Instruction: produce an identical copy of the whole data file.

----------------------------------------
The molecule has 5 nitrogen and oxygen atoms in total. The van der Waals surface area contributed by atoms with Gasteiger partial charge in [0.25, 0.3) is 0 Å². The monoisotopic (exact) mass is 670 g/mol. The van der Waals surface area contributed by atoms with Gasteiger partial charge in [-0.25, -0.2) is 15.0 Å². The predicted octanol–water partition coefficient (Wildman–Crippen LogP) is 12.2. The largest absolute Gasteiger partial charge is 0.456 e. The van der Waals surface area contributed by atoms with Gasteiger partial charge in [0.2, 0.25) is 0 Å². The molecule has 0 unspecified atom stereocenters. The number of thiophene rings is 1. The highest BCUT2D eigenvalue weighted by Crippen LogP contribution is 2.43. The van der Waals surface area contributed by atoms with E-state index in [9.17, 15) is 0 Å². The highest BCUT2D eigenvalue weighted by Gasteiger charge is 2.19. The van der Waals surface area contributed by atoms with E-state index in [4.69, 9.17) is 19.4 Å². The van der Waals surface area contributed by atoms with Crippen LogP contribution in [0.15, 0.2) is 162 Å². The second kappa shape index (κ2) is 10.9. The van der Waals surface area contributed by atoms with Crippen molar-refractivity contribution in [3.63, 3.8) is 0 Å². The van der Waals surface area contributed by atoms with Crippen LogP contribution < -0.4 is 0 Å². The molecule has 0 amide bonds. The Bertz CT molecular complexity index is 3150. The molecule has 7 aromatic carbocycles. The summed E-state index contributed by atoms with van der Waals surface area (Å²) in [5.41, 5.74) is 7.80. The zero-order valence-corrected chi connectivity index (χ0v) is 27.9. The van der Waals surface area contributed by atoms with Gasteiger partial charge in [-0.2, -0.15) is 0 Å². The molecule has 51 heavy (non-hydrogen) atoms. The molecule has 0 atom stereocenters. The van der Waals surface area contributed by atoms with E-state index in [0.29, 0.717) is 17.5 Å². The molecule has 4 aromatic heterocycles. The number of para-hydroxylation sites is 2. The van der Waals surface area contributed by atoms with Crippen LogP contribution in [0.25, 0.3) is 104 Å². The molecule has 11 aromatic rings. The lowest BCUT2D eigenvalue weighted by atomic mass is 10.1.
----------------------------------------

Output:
The molecule has 5 nitrogen and oxygen atoms in total. The van der Waals surface area contributed by atoms with Gasteiger partial charge in [0.25, 0.3) is 0 Å². The monoisotopic (exact) mass is 670 g/mol. The van der Waals surface area contributed by atoms with Gasteiger partial charge in [-0.25, -0.2) is 15.0 Å². The predicted octanol–water partition coefficient (Wildman–Crippen LogP) is 12.2. The largest absolute Gasteiger partial charge is 0.456 e. The van der Waals surface area contributed by atoms with Gasteiger partial charge in [0.2, 0.25) is 0 Å². The molecule has 0 unspecified atom stereocenters. The number of thiophene rings is 1. The highest BCUT2D eigenvalue weighted by Crippen LogP contribution is 2.43. The van der Waals surface area contributed by atoms with E-state index in [9.17, 15) is 0 Å². The highest BCUT2D eigenvalue weighted by Gasteiger charge is 2.19. The van der Waals surface area contributed by atoms with E-state index in [4.69, 9.17) is 19.4 Å². The van der Waals surface area contributed by atoms with Crippen LogP contribution in [0.15, 0.2) is 162 Å². The second kappa shape index (κ2) is 10.9. The van der Waals surface area contributed by atoms with Crippen molar-refractivity contribution in [3.63, 3.8) is 0 Å². The van der Waals surface area contributed by atoms with Crippen LogP contribution < -0.4 is 0 Å². The molecule has 0 amide bonds. The Bertz CT molecular complexity index is 3150. The molecule has 7 aromatic carbocycles. The summed E-state index contributed by atoms with van der Waals surface area (Å²) in [5.41, 5.74) is 7.80. The zero-order valence-corrected chi connectivity index (χ0v) is 27.9. The van der Waals surface area contributed by atoms with Gasteiger partial charge in [-0.2, -0.15) is 0 Å². The molecule has 51 heavy (non-hydrogen) atoms. The molecule has 0 atom stereocenters. The van der Waals surface area contributed by atoms with E-state index in [0.29, 0.717) is 17.5 Å². The molecule has 4 aromatic heterocycles. The number of para-hydroxylation sites is 2. The van der Waals surface area contributed by atoms with Crippen LogP contribution in [0.25, 0.3) is 104 Å². The molecule has 11 aromatic rings. The lowest BCUT2D eigenvalue weighted by atomic mass is 10.1.